Ablom is the name of the area along the seashore where King Omer fled with his family. (Ether 9:1-3)  It is a Jaredite name. It would have been present in the region of ancient Babylon and Kish at the time the Jaredites were there for it to be included in the record of Ether. Ablom has two elements, the first is a prefix of BL, which has been found in broken names (Benz p. 287) related to the Babylonian god in the PH name YTNBL, and in the title for Gods, or Lord, Master. (Benz p. 288-189)  The other element is BLM .  Four names in those names assembled representing titles for Gods contain the element BLM associated with Phoenician Inscriptions. (Benz p. 289) The name seems to be an old one and is not found in the Tenakh, Ebla, or Assyrian name lists. One would expect that some names in the Jaredite record may be evidence of authentic ancient history and association of the Jaredites with peoples and places in the Babylonian area around 2350 BC, some aspects of which only the Jaredite records now retains, but may show up when more tablets are translated. The translation work has really only begun.


Agosh is another Jaredite place name and therefore an ancient name. It was the site of a great battle during the last wars of the Jaredites, where Coriantumr fought Lib, killed him, and then had to fight his brother Shiz to the death. (Ether 14:15-17: Largey p. 31)  The element GS is found in Akkadian names going back to the time when the Jaredites were in Babylonia. It means ‘strong.'  (Benz p. 300)  Recorded names are mostly in the form of Agusu using the divine name of Gus. It was the name of the eponymous founder of the Agusu dynasty in northern Syria during the reign of Assurnasirpal 11. (Radner p. 56)  On their way out of the region the Jaredites had to pass through the territories of the Akkadians and the City State of Ebla.


Akish was the husband of the daughter of Jared. (Ether 8:8-10)  He was an extremely cruel and conniving man. (Largey p. 32)  Akish is also a place name of a famous wilderness where Jaredites fought back and forth. (Ether 14:3-14)  No doubt this name was derived from the City of Kish, not far from where the Jaredites lived during the time of the Tower of Babel. There was a City of Kish, a Kingdom of Kish, a Family of Kish, a King of Kish, and so forth. It would have been impossible for the Jaredites not to have known about this name. The 30th descendent of Jared was named Kish. Kish is also the suffix ending of another descendent of Jared, the 25th, Riplakish.  In Hebrew Kish means ‘Bow' (Mandel p. 321) Kish was a walthy and powerful member of the Tribe of Benjamin and this name is found elsewhere in the Bible, and would have been in the Brass Plates. In addition, a complete genealogy from Adam down to Lehi was recorded in the Brass Plates. (Alma 37:3) Kish was the ancestor of Queen Esther, she was not a Jew, she was a Benjaminite. (Esther 2:5) But the Jaredites would not have had access to the Brass Plates, they had to get the name from somewhere else, and historically, very early. Kish has been discussed in detail elsewhere. (Erickson 4 Aug 2005)  The first element in the name, KS, means ‘full moon' with reference to the Moon God. It is found in names recovered from the ancient important Phoenician commerce city of Ugarit, (Benz p. 334; Young, Map pp. 8-9) a famous Phoenician trade city where gold and silver were smelted and no doubt visited by Lehi.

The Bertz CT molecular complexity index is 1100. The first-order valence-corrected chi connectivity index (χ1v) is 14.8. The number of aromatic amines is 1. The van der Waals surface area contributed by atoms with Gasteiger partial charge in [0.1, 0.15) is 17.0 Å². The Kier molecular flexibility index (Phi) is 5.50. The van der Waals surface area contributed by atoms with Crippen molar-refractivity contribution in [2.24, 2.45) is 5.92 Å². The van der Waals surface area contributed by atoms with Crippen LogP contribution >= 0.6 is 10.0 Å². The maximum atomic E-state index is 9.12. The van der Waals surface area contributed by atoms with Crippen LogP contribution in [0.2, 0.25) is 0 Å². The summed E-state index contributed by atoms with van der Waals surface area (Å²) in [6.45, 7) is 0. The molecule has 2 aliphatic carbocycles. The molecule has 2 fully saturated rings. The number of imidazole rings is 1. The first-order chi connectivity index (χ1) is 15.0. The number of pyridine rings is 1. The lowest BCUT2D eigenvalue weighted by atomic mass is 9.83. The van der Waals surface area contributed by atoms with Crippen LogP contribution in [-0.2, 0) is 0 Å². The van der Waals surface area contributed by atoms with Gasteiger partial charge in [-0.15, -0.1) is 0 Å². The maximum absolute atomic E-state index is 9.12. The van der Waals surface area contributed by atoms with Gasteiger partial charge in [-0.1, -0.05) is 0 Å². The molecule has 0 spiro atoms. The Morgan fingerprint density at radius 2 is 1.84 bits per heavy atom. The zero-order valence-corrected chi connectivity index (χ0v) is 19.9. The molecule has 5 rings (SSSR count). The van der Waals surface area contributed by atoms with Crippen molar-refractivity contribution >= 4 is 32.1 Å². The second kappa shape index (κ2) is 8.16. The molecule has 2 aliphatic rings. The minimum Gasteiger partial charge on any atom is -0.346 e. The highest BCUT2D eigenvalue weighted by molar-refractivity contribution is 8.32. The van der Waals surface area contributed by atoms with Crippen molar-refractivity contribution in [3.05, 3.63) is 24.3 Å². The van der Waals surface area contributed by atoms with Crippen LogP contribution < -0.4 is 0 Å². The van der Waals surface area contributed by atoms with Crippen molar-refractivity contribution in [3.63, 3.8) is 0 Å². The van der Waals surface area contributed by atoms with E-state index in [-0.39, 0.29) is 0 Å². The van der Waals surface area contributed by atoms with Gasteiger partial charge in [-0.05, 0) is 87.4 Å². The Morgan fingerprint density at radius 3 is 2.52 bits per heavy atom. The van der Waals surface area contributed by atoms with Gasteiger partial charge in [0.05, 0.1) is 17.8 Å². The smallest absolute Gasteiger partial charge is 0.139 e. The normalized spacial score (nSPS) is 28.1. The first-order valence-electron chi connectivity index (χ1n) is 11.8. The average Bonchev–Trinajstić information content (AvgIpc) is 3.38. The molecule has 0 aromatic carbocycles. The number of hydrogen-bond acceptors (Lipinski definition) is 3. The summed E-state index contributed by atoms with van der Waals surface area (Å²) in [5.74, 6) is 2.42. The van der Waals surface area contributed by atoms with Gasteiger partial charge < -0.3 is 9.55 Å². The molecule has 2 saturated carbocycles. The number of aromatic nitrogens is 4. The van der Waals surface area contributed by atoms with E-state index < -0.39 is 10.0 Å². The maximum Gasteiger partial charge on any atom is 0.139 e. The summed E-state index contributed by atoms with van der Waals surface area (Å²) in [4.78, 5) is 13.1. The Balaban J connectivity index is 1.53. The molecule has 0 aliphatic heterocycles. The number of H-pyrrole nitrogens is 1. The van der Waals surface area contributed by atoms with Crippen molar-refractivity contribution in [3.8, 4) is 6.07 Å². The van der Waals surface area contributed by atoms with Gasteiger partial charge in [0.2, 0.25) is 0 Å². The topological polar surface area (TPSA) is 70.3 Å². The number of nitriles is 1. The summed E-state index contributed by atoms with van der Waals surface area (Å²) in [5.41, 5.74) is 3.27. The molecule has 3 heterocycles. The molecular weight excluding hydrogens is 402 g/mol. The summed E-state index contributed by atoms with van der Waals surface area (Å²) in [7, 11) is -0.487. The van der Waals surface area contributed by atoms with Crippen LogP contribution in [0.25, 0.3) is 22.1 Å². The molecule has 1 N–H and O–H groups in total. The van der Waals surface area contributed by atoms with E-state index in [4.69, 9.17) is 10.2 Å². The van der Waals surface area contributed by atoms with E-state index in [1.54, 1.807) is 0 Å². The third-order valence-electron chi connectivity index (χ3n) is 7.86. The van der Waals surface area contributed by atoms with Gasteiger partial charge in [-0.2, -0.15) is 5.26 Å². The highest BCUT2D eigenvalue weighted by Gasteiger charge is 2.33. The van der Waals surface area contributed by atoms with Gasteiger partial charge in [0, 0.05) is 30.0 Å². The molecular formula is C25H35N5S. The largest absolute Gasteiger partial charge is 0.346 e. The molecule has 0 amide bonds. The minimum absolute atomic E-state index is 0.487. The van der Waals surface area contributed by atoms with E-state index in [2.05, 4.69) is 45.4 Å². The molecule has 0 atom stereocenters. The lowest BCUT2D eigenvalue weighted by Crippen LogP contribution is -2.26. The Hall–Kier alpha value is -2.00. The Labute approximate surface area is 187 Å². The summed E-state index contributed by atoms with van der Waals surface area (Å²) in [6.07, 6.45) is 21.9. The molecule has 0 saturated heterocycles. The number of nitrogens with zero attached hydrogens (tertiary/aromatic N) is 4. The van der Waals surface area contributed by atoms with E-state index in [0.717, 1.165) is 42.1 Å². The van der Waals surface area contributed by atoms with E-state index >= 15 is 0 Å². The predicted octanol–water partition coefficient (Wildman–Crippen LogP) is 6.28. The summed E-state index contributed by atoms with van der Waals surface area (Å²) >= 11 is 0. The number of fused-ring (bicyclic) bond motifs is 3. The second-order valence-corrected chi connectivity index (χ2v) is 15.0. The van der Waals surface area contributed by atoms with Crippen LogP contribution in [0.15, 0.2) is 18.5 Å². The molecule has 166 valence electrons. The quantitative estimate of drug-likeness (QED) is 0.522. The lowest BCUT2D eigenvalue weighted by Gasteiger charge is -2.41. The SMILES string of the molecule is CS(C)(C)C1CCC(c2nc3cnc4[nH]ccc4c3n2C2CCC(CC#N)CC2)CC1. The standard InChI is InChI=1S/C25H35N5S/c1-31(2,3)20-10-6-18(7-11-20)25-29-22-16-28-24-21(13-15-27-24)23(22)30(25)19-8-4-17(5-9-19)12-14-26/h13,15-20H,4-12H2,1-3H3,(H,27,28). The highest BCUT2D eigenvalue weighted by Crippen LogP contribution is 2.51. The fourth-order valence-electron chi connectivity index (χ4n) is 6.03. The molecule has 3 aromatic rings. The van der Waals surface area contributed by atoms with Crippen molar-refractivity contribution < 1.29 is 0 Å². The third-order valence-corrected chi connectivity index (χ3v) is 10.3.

The name appears first in 2 Nephi 21:14, even though in a sidebar Moroni speaks of the success of Ammon among the Lamanites. (Ether 1:15) The name Ammon is one of the most referred to names in the Book of Mormon. It is an Egyptian name, however, one of the two forms in references to the "deity Amun, or Ammon." (Benz p. 270) The name is an exact match to Phoenician names.  The name is also found as a deity name in Egypt at Amarna nearly 1500 BC, and in Assyria in the Neo-Babylonian and Hebrew names. But number of authors also recognize Ammon as a Phoenician name. (Benz p. 270)  It is a good example of the Egyptian-Phoenician influence on Book of Mormon names.